In the professional world coaches are closer to players than they are to CEOs. Head coaches are responsible for the coordinators, coordinators for assistants, but players aren't typically under the coaches. A software architect and software engineer are two different roles but they work together to create an end product. Same with Pro coaches and players. Top pro players make more than top coaches, the player minimum in nfl is above what most positions coaches make.

So the dichotomy is completely different from amateur sports to pro sports from how players are seen with in an organization.

College coaches are paid to win, not to prep players for professional football, or even prepare them to become a coach. So it's not really an internship for the players. And if coaches were there for the love of the game like many want the players, then the coaches would be volunteers or paid with scholarships. High school coaches weren't paid to coach, they were just teachers that volunteered, why is college different?

Now sure if you don't like any of that, the why do ncaa athletic scholarships have different rules than academic scholarships? If you have a full ride scholarships to VT for engineering you can still have a job, or sell feet pictures on your only fans. VT doesn't control your likeness. But if you play sports you have these weird rules that other students don't have. Can I gamble on March madness? Yup. Can I sell text books back that were bought through scholarships? Yup. Can I switch schools st any time because another offers me a scholarship? Yup. Why are student-athletes not able to do what ever other student can do?

It's a shitty choice that I had to make, do I give up a better shot at what would be my future, or do I try to compete for 4 more years. I wasn't good enough at swimming to get a chance at a major engineering school, so I stopped competing to work towards my profession. I don't like the idea that others have to make that choice. Why players get to be students that also get to fo something they love instead of having to be in some wierd state of giving away stuff just to play a sport.

The collective/boosters also backed out of the deal before he signed, so I don't think that's really the new benchmark, since it never actually got done.

I think your suggestion is misdirected.

Fairness is not an 18 year old able to make $13M. Fairness is giving an 18 year old an opportunity to make money. The fact some collective is willing to use that opportunity to give a recruit $13M isn't about fairness, but is about that collective throwing money away.

If there is a market to give an 18 year old stupid money, then that 18 year old should be able to benefit from it. I doubt this level of stupid money is sustainable. NIL isn't like an NFL salary in which there is a major return via ticket sales, merchandise, TV contracts, etc. I think when people realize that the return from NIL via a collective is essentially zero, the market will die down. But, I don't know, maybe people will continue to throw stupid money at collectives to hope their team wins one or two more games next year. We'll see.

🦃 🦃 🦃

I doubt this level of stupid money is sustainable. NIL isn't like an NFL salary in which there is a major return via ticket sales, merchandise, TV contracts, etc. I think when people realize that the return from NIL via a collective is essentially zero, the market will die down.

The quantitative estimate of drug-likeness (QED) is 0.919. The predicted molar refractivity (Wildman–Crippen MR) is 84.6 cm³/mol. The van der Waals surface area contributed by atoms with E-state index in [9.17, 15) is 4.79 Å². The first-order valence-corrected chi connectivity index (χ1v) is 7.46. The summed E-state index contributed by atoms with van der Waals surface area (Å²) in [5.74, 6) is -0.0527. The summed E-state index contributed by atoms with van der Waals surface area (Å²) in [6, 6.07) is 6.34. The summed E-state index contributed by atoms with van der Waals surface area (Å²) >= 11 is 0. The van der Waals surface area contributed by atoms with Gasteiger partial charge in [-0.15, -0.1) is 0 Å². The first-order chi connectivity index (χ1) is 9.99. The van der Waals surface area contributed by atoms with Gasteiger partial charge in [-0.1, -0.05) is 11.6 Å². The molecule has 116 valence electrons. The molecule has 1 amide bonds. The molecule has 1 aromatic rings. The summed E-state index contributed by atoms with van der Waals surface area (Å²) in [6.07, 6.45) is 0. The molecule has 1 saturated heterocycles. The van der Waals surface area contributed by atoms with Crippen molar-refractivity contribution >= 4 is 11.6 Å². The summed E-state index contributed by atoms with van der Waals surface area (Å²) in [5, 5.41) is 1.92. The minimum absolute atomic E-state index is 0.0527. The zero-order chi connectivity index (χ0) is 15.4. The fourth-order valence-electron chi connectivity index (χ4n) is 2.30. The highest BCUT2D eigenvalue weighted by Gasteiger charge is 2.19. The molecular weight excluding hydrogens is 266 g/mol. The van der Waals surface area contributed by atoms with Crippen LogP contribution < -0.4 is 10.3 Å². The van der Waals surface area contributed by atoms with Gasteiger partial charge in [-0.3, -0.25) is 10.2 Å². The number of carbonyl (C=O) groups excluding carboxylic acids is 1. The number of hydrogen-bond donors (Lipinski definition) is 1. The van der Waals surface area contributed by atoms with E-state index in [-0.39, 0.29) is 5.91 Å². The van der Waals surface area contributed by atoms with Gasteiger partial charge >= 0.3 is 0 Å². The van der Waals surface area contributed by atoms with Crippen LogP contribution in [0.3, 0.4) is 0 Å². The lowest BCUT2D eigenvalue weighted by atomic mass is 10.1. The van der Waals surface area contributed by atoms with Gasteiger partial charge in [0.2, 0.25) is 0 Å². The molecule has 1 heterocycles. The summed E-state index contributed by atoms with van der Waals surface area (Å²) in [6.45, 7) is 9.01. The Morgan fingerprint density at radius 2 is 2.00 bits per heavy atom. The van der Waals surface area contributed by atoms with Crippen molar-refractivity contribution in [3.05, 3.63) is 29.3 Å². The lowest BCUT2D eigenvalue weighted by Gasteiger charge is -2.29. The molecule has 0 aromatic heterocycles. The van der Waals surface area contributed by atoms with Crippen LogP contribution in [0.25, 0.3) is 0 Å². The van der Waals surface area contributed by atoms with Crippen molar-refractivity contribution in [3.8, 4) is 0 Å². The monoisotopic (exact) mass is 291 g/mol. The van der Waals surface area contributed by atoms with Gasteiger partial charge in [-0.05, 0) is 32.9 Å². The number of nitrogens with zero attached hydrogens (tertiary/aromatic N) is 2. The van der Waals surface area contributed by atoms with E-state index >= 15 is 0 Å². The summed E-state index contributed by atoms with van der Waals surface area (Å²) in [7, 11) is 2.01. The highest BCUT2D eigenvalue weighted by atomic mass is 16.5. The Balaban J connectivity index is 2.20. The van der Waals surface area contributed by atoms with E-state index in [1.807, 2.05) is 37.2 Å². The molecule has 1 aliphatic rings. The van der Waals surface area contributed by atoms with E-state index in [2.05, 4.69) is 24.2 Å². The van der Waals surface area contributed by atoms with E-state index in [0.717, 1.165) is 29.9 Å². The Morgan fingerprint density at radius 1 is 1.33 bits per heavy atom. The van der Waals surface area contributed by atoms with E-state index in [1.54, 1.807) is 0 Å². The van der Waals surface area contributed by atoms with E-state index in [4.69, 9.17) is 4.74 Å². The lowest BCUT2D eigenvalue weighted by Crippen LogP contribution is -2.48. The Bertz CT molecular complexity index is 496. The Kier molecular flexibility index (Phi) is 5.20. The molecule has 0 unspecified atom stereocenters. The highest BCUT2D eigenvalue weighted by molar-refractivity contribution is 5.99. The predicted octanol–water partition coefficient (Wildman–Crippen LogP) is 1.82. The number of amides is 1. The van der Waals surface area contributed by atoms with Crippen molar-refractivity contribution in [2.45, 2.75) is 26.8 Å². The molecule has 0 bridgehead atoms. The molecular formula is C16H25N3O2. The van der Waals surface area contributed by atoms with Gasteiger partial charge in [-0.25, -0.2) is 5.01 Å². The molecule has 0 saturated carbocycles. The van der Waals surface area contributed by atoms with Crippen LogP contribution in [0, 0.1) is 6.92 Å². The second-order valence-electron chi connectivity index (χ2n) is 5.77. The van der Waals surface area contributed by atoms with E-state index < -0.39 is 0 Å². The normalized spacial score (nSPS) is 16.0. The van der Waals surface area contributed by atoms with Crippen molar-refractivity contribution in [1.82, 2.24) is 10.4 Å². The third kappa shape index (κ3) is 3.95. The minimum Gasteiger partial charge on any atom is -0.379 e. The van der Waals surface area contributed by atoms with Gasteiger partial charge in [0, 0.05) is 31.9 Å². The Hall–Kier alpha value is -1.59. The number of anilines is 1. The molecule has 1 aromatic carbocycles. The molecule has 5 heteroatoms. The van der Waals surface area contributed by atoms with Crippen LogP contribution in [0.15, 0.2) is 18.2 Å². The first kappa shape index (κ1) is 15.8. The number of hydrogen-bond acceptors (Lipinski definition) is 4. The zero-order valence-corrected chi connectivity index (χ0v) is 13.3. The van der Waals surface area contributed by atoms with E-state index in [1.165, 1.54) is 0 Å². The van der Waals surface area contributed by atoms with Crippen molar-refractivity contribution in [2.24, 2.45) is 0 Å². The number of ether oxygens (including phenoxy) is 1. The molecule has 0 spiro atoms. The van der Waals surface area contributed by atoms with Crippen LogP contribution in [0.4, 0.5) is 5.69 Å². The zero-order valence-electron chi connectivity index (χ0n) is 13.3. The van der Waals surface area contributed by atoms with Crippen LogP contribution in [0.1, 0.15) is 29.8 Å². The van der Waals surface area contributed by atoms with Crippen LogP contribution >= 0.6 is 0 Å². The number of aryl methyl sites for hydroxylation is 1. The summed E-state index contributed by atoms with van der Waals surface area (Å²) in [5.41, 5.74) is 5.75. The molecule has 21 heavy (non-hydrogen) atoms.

This is the question... I tend to agree with you, but I'm told there are a lot of soccer clubs owned by Saudi oil families that take a loss each year? Definitely going to be interesting to see how this goes over the next 5-10 years.

Twitter me

I don't know that it's not sustainable. I expect that to some degree it's a zero sum game and we'll just see a-lot of the $$ which previously went directly to university athletic foundations previously (and funded facilities, high coach and administrator salaries, etc because there was no other "legit" option) will instead now go to NIL collectives.

At least until the Universities manage to lobby the powers-that-be to put it back under their control...

Trust fund kids make 13 mil at 18. Which that's just being born into the right family, which often isn't different from athletes, I wasn't born into a family with genetics good enough to be a pro athlete

Why'd you getting downvoted...this is a fact and unfortunately the reality of college football now.

We're a fan site, fact have no place here /s

At the beginninging of the season, Triumph NIL (i think the more football-focused of Tech's NIL collectives) announced a deal with 28 players for 300,000 total. Details beyond that are sparse so idk how that was divided up, but that's a little over 10k a player based from that deal. The article also says more was coming but not sure if or how that came to fruition. Not nothing, but definitely not moving the needle big time

https://www.on3.com/nil/news/virginia-tech-hokies-college-football-trium...

Use on3.com as a reference with a large grain of salt. There are several instances where they have been less than accurate.

Yeah, I wasn't saying you were wrong but seeing on3 in any link automatically makes me suspicious of just what is incorrect. Just this week they released some big article that Florida's incoming big QB recruit Jaden Rashada was seeking a release from his letter of intent. A couple of hours later, his dad publicly said that was 100% false. So yeah... On3 isn't exactly a bastion of high quality journalism.

And yet... I know it doesn't mean on3 got it right, but it's possible someone close "understands" that he's done it and it just wasn't official yet?

"Why gobble gobble chumps asks such good questions, I will never know." - TheFifthFuller